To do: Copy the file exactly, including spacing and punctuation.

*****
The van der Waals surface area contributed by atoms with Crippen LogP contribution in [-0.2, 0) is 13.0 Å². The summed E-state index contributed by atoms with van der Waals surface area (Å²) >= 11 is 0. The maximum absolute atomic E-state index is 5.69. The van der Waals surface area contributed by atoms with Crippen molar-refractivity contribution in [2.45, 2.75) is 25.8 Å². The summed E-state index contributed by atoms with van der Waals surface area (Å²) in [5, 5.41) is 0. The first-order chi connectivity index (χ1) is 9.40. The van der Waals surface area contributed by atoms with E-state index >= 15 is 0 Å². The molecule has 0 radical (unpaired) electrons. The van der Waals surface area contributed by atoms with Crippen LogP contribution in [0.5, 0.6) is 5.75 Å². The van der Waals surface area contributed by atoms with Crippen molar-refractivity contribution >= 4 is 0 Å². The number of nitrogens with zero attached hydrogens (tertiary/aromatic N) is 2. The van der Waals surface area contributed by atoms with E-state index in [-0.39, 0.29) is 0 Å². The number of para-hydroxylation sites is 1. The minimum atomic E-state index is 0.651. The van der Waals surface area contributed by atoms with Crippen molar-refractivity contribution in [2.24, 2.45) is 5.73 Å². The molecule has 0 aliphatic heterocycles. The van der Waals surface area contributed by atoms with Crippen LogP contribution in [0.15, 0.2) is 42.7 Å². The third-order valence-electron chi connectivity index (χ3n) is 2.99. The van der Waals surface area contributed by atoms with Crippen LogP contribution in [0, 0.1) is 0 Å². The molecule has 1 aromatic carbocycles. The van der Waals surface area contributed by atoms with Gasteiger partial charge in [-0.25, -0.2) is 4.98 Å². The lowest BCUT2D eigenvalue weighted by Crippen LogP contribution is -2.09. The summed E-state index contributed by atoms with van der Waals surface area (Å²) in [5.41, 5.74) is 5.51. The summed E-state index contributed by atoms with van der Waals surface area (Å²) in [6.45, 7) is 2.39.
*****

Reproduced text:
The van der Waals surface area contributed by atoms with Crippen LogP contribution in [-0.2, 0) is 13.0 Å². The summed E-state index contributed by atoms with van der Waals surface area (Å²) >= 11 is 0. The maximum absolute atomic E-state index is 5.69. The van der Waals surface area contributed by atoms with Crippen molar-refractivity contribution in [2.45, 2.75) is 25.8 Å². The summed E-state index contributed by atoms with van der Waals surface area (Å²) in [5, 5.41) is 0. The first-order chi connectivity index (χ1) is 9.40. The van der Waals surface area contributed by atoms with E-state index >= 15 is 0 Å². The molecule has 0 radical (unpaired) electrons. The van der Waals surface area contributed by atoms with Crippen LogP contribution in [0.5, 0.6) is 5.75 Å². The van der Waals surface area contributed by atoms with Crippen molar-refractivity contribution >= 4 is 0 Å². The number of nitrogens with zero attached hydrogens (tertiary/aromatic N) is 2. The van der Waals surface area contributed by atoms with E-state index in [-0.39, 0.29) is 0 Å². The number of para-hydroxylation sites is 1. The minimum atomic E-state index is 0.651. The van der Waals surface area contributed by atoms with Crippen molar-refractivity contribution in [2.24, 2.45) is 5.73 Å². The molecule has 0 aliphatic heterocycles. The van der Waals surface area contributed by atoms with Crippen LogP contribution in [0.15, 0.2) is 42.7 Å². The third-order valence-electron chi connectivity index (χ3n) is 2.99. The van der Waals surface area contributed by atoms with Crippen LogP contribution in [0, 0.1) is 0 Å². The molecule has 1 aromatic carbocycles. The van der Waals surface area contributed by atoms with Gasteiger partial charge in [-0.25, -0.2) is 4.98 Å². The lowest BCUT2D eigenvalue weighted by Crippen LogP contribution is -2.09. The summed E-state index contributed by atoms with van der Waals surface area (Å²) in [5.41, 5.74) is 5.51. The summed E-state index contributed by atoms with van der Waals surface area (Å²) in [6.45, 7) is 2.39.